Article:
ing. I would to God I was with you reading the Atalantis' I know the book, and 'twould be a vast pleasure to me to read some of the storys with you, which are realy very pritty: some part of Eleonora's I likc mightily, and all Diana's, which is the more moving because ’tis all true. If you and I was together now we should be very good company, for I'm in a very pritty garden with a book of charming verses in my hand. I don't know when we shall see Mrs. B. but when we do come into that country, is it quite impossible for you to stay a week or so with us?. I only hint this, for I know people's inclinations must submit to their conveniencys; only tell me how far it may be possible on your side, and then I'll endeavour it on mine; though a thousand things may happen to make it impossible as to my part. You know you should be allwaies welcome to me, and 'tis none of my fault if I don't see you. Remember your promise concerning the letters. To Mrs. Ann Justice, at York.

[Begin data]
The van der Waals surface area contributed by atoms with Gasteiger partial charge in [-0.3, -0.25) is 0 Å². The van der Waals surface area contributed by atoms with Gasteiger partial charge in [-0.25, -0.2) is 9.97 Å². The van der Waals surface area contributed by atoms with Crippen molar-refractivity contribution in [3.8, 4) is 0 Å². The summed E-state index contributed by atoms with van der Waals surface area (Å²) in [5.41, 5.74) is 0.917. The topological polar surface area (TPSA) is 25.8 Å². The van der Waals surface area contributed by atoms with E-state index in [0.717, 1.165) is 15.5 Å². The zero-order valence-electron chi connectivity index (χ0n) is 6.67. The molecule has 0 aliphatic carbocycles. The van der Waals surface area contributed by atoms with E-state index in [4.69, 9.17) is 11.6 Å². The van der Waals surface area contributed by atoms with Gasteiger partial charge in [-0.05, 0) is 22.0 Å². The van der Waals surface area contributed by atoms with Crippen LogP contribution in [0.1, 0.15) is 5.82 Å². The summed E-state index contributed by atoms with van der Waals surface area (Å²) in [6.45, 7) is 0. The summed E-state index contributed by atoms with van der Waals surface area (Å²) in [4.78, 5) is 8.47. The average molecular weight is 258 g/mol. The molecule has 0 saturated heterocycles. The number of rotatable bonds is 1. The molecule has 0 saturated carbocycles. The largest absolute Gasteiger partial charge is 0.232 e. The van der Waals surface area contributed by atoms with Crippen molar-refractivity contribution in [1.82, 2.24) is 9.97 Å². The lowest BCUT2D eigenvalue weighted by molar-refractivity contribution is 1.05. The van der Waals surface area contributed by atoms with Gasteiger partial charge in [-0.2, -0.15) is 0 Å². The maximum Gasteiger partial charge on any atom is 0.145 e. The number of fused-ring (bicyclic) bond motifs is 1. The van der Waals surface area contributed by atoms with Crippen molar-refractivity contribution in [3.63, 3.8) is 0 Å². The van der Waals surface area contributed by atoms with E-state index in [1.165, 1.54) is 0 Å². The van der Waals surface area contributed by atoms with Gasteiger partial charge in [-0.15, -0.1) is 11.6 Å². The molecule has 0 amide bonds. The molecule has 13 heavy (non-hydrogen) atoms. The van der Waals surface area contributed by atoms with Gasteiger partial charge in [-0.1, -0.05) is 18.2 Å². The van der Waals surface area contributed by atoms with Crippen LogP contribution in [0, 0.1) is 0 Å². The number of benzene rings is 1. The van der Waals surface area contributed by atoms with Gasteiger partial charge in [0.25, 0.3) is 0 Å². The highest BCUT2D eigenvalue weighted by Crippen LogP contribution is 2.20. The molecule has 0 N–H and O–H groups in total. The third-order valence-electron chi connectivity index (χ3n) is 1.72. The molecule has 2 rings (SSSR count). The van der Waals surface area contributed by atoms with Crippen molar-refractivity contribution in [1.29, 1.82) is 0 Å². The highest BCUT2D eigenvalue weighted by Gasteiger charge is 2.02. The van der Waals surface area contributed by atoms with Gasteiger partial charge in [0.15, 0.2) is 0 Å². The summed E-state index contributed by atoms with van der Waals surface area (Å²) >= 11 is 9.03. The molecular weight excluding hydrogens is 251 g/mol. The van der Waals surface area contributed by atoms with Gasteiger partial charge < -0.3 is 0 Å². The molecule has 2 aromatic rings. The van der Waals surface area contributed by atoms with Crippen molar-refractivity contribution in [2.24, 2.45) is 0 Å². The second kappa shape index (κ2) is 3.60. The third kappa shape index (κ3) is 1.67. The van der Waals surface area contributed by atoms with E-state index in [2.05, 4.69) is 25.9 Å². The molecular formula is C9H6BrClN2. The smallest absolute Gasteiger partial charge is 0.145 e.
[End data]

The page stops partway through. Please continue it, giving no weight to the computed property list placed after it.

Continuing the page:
YES, yes, my dear, here is woods, and shades, and groves, in abundance. You are in the right on't; 'tis not the place,
but the solitude of the place, that is in